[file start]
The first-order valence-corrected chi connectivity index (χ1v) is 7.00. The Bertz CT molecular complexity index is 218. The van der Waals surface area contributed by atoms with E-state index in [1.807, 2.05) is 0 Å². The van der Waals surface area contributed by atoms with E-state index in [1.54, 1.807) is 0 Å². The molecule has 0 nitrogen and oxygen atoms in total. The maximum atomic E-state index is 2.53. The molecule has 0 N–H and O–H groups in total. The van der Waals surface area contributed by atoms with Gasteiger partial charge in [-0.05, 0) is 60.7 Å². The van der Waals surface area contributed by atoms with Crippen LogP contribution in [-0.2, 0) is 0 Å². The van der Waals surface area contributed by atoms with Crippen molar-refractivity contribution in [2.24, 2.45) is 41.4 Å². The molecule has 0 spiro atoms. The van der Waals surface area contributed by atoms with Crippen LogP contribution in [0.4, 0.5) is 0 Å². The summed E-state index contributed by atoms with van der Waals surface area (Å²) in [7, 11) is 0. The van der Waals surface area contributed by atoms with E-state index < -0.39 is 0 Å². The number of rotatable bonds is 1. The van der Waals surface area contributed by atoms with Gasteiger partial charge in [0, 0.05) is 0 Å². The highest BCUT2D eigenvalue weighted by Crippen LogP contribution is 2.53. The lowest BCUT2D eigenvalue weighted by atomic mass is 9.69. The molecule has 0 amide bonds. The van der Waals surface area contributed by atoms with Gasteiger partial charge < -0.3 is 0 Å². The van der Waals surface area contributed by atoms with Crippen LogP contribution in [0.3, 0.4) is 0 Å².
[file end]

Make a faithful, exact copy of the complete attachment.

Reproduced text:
The first-order valence-corrected chi connectivity index (χ1v) is 7.00. The Bertz CT molecular complexity index is 218. The van der Waals surface area contributed by atoms with E-state index in [1.807, 2.05) is 0 Å². The van der Waals surface area contributed by atoms with E-state index in [1.54, 1.807) is 0 Å². The molecule has 0 nitrogen and oxygen atoms in total. The maximum atomic E-state index is 2.53. The molecule has 0 N–H and O–H groups in total. The van der Waals surface area contributed by atoms with Gasteiger partial charge in [-0.05, 0) is 60.7 Å². The van der Waals surface area contributed by atoms with Crippen LogP contribution in [-0.2, 0) is 0 Å². The van der Waals surface area contributed by atoms with Crippen molar-refractivity contribution in [2.24, 2.45) is 41.4 Å². The molecule has 0 spiro atoms. The van der Waals surface area contributed by atoms with Crippen LogP contribution in [0.4, 0.5) is 0 Å². The summed E-state index contributed by atoms with van der Waals surface area (Å²) in [7, 11) is 0. The van der Waals surface area contributed by atoms with E-state index < -0.39 is 0 Å². The number of rotatable bonds is 1. The van der Waals surface area contributed by atoms with Gasteiger partial charge in [0, 0.05) is 0 Å². The highest BCUT2D eigenvalue weighted by Crippen LogP contribution is 2.53. The lowest BCUT2D eigenvalue weighted by atomic mass is 9.69. The molecule has 0 amide bonds. The van der Waals surface area contributed by atoms with Gasteiger partial charge < -0.3 is 0 Å². The van der Waals surface area contributed by atoms with Crippen LogP contribution in [0.3, 0.4) is 0 Å².